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The wonderful rainbow world of /r/thebutton

21 Apr

Let me get this out of the way: I’m a grey. A non presser. Not because I’ve made the decision to never press it — I will, before I leave for my trip — but because I’m waiting until it matters… or I can nab red flair.

animated gif of the countdown clock and button from Reddit's "the button"

You can only press the button once. Only accounts created before 2015-04-01 can press the button. We can’t tell you what to do from here on out. The choice is yours.

I’m sure you’ve heard about the button; it’s so mainstream that even Time covered it and Fox News got their tighty-whities in a bunch over it, but this Vox piece is a good overview with some details. I, um, appropriated the image above from their article.  Shhh.

While the button itself interests me, the button community is more fascinating. Groups of button-protecting knights have formed, committed to keeping the timer alive. Button “religions” with different philosophies around the button have emerged, many of which are waiting for the Pressiah, the final presser before time runs out. Pranks have come and gone, as have campaigns to get the greys to all become purples or wait until the clock ticks down into the teens or below. There have been reports of auto-click trojan software and trolls tricking unsuspecting users into clicking before they planned.

Users are also rolling around in data like happy puppies. People have developed bots to track statistics and post when the button reaches a new low time. (As I’m writing, 15 seconds was the lowest click.)  Here’s a list of some of the known button analytic resources. Some visualizations can explain the progress more clearly than numbers, like this graph that user incitatus451 posted:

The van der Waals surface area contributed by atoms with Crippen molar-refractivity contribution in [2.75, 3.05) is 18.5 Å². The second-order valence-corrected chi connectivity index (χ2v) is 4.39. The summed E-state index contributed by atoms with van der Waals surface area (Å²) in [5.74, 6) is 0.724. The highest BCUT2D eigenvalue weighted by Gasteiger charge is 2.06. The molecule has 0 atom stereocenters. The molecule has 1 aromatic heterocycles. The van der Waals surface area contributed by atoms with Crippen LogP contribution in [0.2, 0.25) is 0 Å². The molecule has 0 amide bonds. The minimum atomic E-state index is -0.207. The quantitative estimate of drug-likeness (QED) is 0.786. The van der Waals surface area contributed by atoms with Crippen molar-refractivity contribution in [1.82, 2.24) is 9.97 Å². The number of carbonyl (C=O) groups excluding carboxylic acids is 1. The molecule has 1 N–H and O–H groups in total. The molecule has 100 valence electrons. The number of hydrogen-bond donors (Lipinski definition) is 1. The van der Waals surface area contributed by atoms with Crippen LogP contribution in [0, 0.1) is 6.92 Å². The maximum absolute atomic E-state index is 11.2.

graph plotting number of clicks each day against the remaining seconds on the timer for each click

You can see the community growing more daring over the past three weeks, with oranges finally appearing over the weekend but as of yet, no legitimate reds. When I first discovered the button, the timer was always reset before the 30 second mark. Now, it’s not unusual for me to see low 20s and upper teens before someone clicks. The ranges for flair colors can be found on the subreddit wiki. Of course, when the button first launched, there were few instructions and no information about flair colors, so these have been determined over time and red is still a guess.

As long as the rules remain in place, the button timer must eventually run out. There are a finite number of Reddit accounts created before April 1st; even if every single qualified user clicked the button, the pool would be depleted. Users have calculated when that day might come, on various assumptions of the average click time. It’s vastly more likely that the timer will run out when there are few greys online — the hours before dawn in the Americas, when it’s still early in Europe — and there is a lapse of attention or users wait too long in the quest for a low number. Nobody knows what will happen when the timer reaches 0. It could simply vanish. I wonder if Reddit expected their April Fools’ Day launch to last and develop as it has.

Even if you pressed long ago or can’t press because you don’t have a pre-April 1 account, it’s worth spending a little time in the subreddit. There a lot of clever gifs and interesting graphs, and you can almost feel the anticipation. If you have a qualified account but have been ignoring the button hype, when you go to the subreddit, the button will show as greyed with a lock symbol over it. The REAL button is blue and only appears after you have clicked to unlock it, so you don’t have to be concerned about an accidental click.

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Posted by on April 21, 2015 in Culture, Usage Patterns

 

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